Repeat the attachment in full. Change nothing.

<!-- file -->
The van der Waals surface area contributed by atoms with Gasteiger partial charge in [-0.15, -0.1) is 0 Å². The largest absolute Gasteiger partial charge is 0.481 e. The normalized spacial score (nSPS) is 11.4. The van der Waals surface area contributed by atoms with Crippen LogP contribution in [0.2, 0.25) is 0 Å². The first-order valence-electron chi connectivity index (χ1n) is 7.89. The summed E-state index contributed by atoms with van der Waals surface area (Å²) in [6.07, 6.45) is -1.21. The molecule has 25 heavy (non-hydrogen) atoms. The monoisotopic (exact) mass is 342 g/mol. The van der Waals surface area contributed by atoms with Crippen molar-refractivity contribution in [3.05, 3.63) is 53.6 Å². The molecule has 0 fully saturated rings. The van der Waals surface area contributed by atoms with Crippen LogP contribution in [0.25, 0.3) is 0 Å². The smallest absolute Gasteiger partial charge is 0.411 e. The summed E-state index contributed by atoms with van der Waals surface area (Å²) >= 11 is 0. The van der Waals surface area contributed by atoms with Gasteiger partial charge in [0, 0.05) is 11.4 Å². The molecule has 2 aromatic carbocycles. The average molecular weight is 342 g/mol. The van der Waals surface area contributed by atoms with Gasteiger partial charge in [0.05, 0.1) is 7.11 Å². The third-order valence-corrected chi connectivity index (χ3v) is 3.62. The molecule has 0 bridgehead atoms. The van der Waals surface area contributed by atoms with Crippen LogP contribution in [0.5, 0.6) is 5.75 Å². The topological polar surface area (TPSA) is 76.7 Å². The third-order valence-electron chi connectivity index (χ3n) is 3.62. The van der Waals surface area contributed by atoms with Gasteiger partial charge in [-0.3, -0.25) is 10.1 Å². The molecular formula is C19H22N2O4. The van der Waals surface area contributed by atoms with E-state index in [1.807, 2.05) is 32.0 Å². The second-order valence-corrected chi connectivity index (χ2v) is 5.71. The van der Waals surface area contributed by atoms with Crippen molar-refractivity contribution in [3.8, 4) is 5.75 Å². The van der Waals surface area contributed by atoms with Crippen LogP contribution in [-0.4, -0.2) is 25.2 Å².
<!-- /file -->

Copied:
The van der Waals surface area contributed by atoms with Gasteiger partial charge in [-0.15, -0.1) is 0 Å². The largest absolute Gasteiger partial charge is 0.481 e. The normalized spacial score (nSPS) is 11.4. The van der Waals surface area contributed by atoms with Crippen LogP contribution in [0.2, 0.25) is 0 Å². The first-order valence-electron chi connectivity index (χ1n) is 7.89. The summed E-state index contributed by atoms with van der Waals surface area (Å²) in [6.07, 6.45) is -1.21. The molecule has 25 heavy (non-hydrogen) atoms. The monoisotopic (exact) mass is 342 g/mol. The van der Waals surface area contributed by atoms with Crippen molar-refractivity contribution in [3.05, 3.63) is 53.6 Å². The molecule has 0 fully saturated rings. The van der Waals surface area contributed by atoms with Crippen LogP contribution in [0.25, 0.3) is 0 Å². The smallest absolute Gasteiger partial charge is 0.411 e. The summed E-state index contributed by atoms with van der Waals surface area (Å²) >= 11 is 0. The van der Waals surface area contributed by atoms with Gasteiger partial charge in [0, 0.05) is 11.4 Å². The molecule has 2 aromatic carbocycles. The average molecular weight is 342 g/mol. The van der Waals surface area contributed by atoms with Gasteiger partial charge in [0.05, 0.1) is 7.11 Å². The third-order valence-corrected chi connectivity index (χ3v) is 3.62. The molecule has 0 bridgehead atoms. The van der Waals surface area contributed by atoms with Crippen LogP contribution in [0.5, 0.6) is 5.75 Å². The topological polar surface area (TPSA) is 76.7 Å². The third-order valence-electron chi connectivity index (χ3n) is 3.62. The van der Waals surface area contributed by atoms with Gasteiger partial charge in [-0.3, -0.25) is 10.1 Å². The molecular formula is C19H22N2O4. The van der Waals surface area contributed by atoms with E-state index in [1.807, 2.05) is 32.0 Å². The second-order valence-corrected chi connectivity index (χ2v) is 5.71. The van der Waals surface area contributed by atoms with Crippen molar-refractivity contribution in [3.8, 4) is 5.75 Å². The van der Waals surface area contributed by atoms with Crippen LogP contribution in [-0.4, -0.2) is 25.2 Å².